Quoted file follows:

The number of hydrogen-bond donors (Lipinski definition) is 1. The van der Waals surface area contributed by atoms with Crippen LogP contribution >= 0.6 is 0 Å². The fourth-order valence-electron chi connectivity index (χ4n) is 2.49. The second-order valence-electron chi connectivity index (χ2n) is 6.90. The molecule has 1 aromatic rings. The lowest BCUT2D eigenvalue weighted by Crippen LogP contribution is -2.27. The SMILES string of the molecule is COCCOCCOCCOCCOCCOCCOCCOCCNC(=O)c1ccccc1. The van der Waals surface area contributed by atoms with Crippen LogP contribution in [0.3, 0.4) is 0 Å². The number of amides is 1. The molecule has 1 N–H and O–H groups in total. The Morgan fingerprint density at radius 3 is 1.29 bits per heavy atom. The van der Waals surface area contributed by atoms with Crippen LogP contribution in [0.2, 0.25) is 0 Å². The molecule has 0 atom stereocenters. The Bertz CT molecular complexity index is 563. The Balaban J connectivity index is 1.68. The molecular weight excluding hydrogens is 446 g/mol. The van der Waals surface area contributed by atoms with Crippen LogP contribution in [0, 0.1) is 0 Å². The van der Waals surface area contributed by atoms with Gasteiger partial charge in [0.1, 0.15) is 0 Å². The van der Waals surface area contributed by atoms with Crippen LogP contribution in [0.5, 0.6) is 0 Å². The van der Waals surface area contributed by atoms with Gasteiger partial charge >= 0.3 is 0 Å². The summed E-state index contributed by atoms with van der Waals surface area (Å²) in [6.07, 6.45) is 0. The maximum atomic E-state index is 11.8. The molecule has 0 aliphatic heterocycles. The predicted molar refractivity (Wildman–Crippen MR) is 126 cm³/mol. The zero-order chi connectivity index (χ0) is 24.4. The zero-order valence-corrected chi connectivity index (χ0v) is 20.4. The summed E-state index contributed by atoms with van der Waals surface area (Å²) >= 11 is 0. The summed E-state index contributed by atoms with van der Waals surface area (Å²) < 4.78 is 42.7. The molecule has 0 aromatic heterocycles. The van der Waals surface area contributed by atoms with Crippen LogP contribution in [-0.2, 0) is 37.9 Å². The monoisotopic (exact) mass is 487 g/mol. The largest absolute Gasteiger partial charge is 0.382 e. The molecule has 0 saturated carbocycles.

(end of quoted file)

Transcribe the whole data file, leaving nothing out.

The number of hydrogen-bond donors (Lipinski definition) is 1. The van der Waals surface area contributed by atoms with Crippen LogP contribution >= 0.6 is 0 Å². The fourth-order valence-electron chi connectivity index (χ4n) is 2.49. The second-order valence-electron chi connectivity index (χ2n) is 6.90. The molecule has 1 aromatic rings. The lowest BCUT2D eigenvalue weighted by Crippen LogP contribution is -2.27. The SMILES string of the molecule is COCCOCCOCCOCCOCCOCCOCCOCCNC(=O)c1ccccc1. The van der Waals surface area contributed by atoms with Crippen LogP contribution in [0.3, 0.4) is 0 Å². The number of amides is 1. The molecule has 1 N–H and O–H groups in total. The Morgan fingerprint density at radius 3 is 1.29 bits per heavy atom. The van der Waals surface area contributed by atoms with Crippen LogP contribution in [0.2, 0.25) is 0 Å². The molecule has 0 atom stereocenters. The Bertz CT molecular complexity index is 563. The Balaban J connectivity index is 1.68. The molecular weight excluding hydrogens is 446 g/mol. The van der Waals surface area contributed by atoms with Crippen LogP contribution in [0, 0.1) is 0 Å². The van der Waals surface area contributed by atoms with Gasteiger partial charge in [0.1, 0.15) is 0 Å². The van der Waals surface area contributed by atoms with Crippen LogP contribution in [0.5, 0.6) is 0 Å². The van der Waals surface area contributed by atoms with Gasteiger partial charge >= 0.3 is 0 Å². The summed E-state index contributed by atoms with van der Waals surface area (Å²) in [6.07, 6.45) is 0. The maximum atomic E-state index is 11.8. The molecule has 0 aliphatic heterocycles. The predicted molar refractivity (Wildman–Crippen MR) is 126 cm³/mol. The zero-order chi connectivity index (χ0) is 24.4. The zero-order valence-corrected chi connectivity index (χ0v) is 20.4. The summed E-state index contributed by atoms with van der Waals surface area (Å²) >= 11 is 0. The summed E-state index contributed by atoms with van der Waals surface area (Å²) < 4.78 is 42.7. The molecule has 0 aromatic heterocycles. The van der Waals surface area contributed by atoms with Crippen LogP contribution in [-0.2, 0) is 37.9 Å². The monoisotopic (exact) mass is 487 g/mol. The largest absolute Gasteiger partial charge is 0.382 e. The molecule has 0 saturated carbocycles.